Ing & John’s Street Art and The International Street Art-Part 12

The International Street Art-Part 12

PangeaSeed’s Sea Walls Program Works to Save Earth’s Oceans One Mural at a Time

June 2, 2019  Andrew LaSane

NYCHOS

Combining art and activism, the PangeaSeed Foundation is a Hawaii-based nonprofit organization tha is doing its part to help save Earth’s waters with its “Sea Walls: Artists For Oceans” international mural program. Since its inception in 2014, over 350 ocean-themed murals have been painted in 15 countries by the organization’s network of over 300 artists. With activations in Australia, New Zealand, the United States, Mexico, and several other locations around the globe, the initiative engages the public and educates the world about critical environmental issues threatening our most precious resources through art, film screenings, and discussions.

PangeaSeed founder and executive director Tré Packard tells Colossal that when it comes to choosing which artists to work with and what they should paint, balance and community are key. “We always aim to create a balance between international, national and local artists,” he said. “Over the years, with the Sea Walls: Artists for Oceans program being nomadic, we’ve learned the importance of community ownership of the murals once we’ve packed up and left town. There tends to be so many incredible local creatives in the areas we host projects, so we work hand in hand with the local project director to help identify local artists who we invite to participate in the project.” Artists are given a list of topics to choose from and together with the team narrow it down to one. The murals are site-specific in that they address issues relevant to the places where they are painted. Some artists have even connected with local scientists and activists during the planning stage to better inform their designs.

Aaron Glasson and Jason Botkin

“The beauty of public art lies in the fact that it is a public good where even ‘non-artsy’ folks can be touched and empowered by experiencing the process or the finished product,” Packard said about the mural  program. “In addition to encouraging other artists to create for a purpose, our chief goal is to effect positive behavioral change at the individual and community level, so we’re thrilled when fans who aren’t artistically inclined are moved.” As for ways that people can get involved and help, he suggests finding ways to use less plastic, eating sustainable seafood, and voting for politicians with ocean-minded ideas.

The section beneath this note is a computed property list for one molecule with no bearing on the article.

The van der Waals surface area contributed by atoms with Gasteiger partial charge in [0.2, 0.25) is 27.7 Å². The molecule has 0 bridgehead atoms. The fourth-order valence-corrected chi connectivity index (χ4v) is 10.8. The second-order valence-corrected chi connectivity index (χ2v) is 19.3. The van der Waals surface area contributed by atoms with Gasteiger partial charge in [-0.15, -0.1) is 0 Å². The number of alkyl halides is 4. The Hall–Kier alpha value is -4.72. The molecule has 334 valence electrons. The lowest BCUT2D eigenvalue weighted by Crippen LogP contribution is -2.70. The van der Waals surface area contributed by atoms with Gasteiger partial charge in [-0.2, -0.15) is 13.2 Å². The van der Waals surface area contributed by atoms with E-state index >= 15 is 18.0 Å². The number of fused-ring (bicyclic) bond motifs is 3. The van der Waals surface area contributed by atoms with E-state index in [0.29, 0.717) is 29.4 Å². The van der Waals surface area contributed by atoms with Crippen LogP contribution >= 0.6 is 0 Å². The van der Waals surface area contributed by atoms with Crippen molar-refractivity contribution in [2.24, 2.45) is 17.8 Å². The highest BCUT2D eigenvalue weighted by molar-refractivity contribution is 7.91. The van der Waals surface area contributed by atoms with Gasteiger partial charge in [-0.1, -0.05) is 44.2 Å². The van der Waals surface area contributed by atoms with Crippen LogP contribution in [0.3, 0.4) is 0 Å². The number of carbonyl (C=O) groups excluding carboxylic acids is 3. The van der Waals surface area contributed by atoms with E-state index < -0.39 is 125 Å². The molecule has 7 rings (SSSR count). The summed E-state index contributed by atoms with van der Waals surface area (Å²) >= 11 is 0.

Packard says that there are some dream projects on the horizon for Sea Walls, but those details are still under wraps for now. To learn more about the foundation and its upcoming activations, follow @pangeaseed and @Seawalls_ on social media.

Aaron Glasson and Jason Botkin (detail)

Seth Globepainter

Curiot

James Bullough and Li Hill

Onur

Phlegm

Sepe

Spok

OLYMPUS DIGITAL CAMERA

Textiles and Board Games Inspire Large-Scale Murals that Span Sidewalks, Streets, and Staircases

June 7, 2019   Kate Sierzputowski

Baltimore-based artists Jessie Unterhalter and Katey Truhn, known as Jessie and Katey, started creating murals because of the sheer accessibility of public art. The pair have always created work with a big visual impact, but as their designs grew they began to consider the possibility of working on the ground in addition to large-scale walls. Their site-specific floor works combine inspirations from both textiles and board games to create interactive walkways that encourage play and exploration. Jessie and Katey explain to Colossal that “the compositions are inspired by the viewer and how they might travel through the work. It’s really fun watching little kids interact with the floor murals—they always know what to do.”

The math behind both textile design and quilting is an aspect that the pair must consider when painting their large-scale works, and have started to inform how the pair begins each piece’s early designs. “We approach our large-scale work a bit like screen printers, even though we don’t screen print,” the pair explains. “Our process of execution is very methodical and we tend to think in planes or layers. This is probably a result of having to develop concepts and adapt them to larger spaces in a short amount of time. It’s interesting that painting murals has informed how we paint murals.”

This summer Jessie and Katey are working with the Robert W. Deutsch Foundation in Baltimore to create a site-specific mural for the Foundation’s new community space. The artists will also be painting a piece in Sacramento in collaboration with Wide Open Walls and later this fall will be working on an immersive installation incorporating recycled materials at Baltimore’s Goucher College, a rare opportunity for the pair to work in three dimensions. You can view more of Jessie and Katey’s work on their website and Instagram.

Go to the top